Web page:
Sunday, January 06, 2013

More about e-books

All this chat about e-books is specially of interest because I have just been chatting with several publishers of e-books for legal casebooks, Foundation Press and CALI, here at the AALS conference in New Orleans. I also recently saw a demonstration about the H2O publisher for e-case books from the Berkman Center at Harvard. H2O and CALI's E-Langdell series are free to students, open source books that can be freely edited by adopting professors, which make them truly unusual and very interesting.

But I understand that at least the Foundation Press folks seem to be having an uphill battle with adoption. They charge for their books, though I am not sure if they charge the same rate for the e-case book as for a print book. By now I am a little unclear what model they are using, since I had a long conversation with two different people about their books. I think they may be leasing the books to students who then keep the book for a 6 month or year period. The book is thus less expensive and the lease period is like selling the book back to the bookstore (except that you "get the money back" up front by not paying as much in the first place.")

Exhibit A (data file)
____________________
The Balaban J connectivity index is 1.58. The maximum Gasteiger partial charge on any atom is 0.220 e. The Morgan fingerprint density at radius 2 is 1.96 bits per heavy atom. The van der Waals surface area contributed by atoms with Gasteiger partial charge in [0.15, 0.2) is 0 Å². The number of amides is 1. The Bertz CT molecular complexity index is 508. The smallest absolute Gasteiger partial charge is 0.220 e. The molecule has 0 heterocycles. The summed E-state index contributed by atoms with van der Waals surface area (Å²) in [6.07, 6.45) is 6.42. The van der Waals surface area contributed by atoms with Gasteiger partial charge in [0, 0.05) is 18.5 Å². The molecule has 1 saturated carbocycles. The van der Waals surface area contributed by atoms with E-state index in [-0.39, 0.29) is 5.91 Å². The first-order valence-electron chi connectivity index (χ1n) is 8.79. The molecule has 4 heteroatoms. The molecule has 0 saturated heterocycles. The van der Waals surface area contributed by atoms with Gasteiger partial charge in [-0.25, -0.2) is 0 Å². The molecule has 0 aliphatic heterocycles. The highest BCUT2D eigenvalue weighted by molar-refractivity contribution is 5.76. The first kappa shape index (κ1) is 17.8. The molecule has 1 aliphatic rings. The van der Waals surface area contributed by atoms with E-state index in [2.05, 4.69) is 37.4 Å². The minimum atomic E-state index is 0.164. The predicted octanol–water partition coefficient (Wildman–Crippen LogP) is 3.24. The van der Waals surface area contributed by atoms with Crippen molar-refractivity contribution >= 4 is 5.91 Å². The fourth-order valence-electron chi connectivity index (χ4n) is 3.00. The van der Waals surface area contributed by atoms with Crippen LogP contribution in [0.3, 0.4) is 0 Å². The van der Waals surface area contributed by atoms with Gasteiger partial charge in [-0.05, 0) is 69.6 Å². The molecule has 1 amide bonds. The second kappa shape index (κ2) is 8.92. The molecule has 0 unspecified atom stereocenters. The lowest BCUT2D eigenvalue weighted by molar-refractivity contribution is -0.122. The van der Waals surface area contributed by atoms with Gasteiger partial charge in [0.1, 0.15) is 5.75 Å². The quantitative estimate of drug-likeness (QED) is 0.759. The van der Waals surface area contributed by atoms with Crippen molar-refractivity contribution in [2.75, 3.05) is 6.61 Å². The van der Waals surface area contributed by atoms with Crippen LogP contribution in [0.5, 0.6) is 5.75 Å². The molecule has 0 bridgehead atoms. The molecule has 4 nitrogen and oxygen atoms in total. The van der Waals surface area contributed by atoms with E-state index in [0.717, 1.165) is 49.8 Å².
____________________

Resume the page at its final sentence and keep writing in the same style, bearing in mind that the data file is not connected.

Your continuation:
I understand one of the problems is getting professors to remember to specify to the bookstores that e-book version is an option when they send in their book orders to bookstores each semester. It would save students money to specify that Prof. Bruntwhistle is requiring Earwhig on Taxation of Bedsprings because the bookstore would stock a mix of the print and e-books and students could choose which to purchase.

But CALI does not seem to be having such a problem with adoption or at least with downloading of the free E-Langdell materials. At least at the CALI business meeting, John Mayer sounded very positive about the number that had been downloaded in 2012. I have no way to compare CALI's sales to Foundation Press's. H20 is so new, there is really no comparison. It's very interesting that they plan to cooperate with CALI to the extent that both groups will feature the other's e-books.

But the question still remains whether law students really will want to use e-casebooks. I carefully noted that these all included capabilities that had seemed important when I spoke some years ago with Lyonette Louis-Jacques, about what was missing from e-case books then:

* ability to page backwards and forwards
* hyperlinks from a table of contents and/or index
* bookmarks
* ability to search text for notes or terms

Interactive and Personalization
* ability to make notes and highlight text
* ability to cut and paste from the text into Word or other outlining software
* ability to share notes

Security and Portability

* Can be read on multiple types of platforms, including mobile
* Can be saved in the cloud, not just on the reading device
* Is there DRM?

From the Professor's point of view:

* Can the book be edited, mashed up with others, changed, updated by ME?

From the Students' point of view:
* How much does it cost? (or is it FREE?!)

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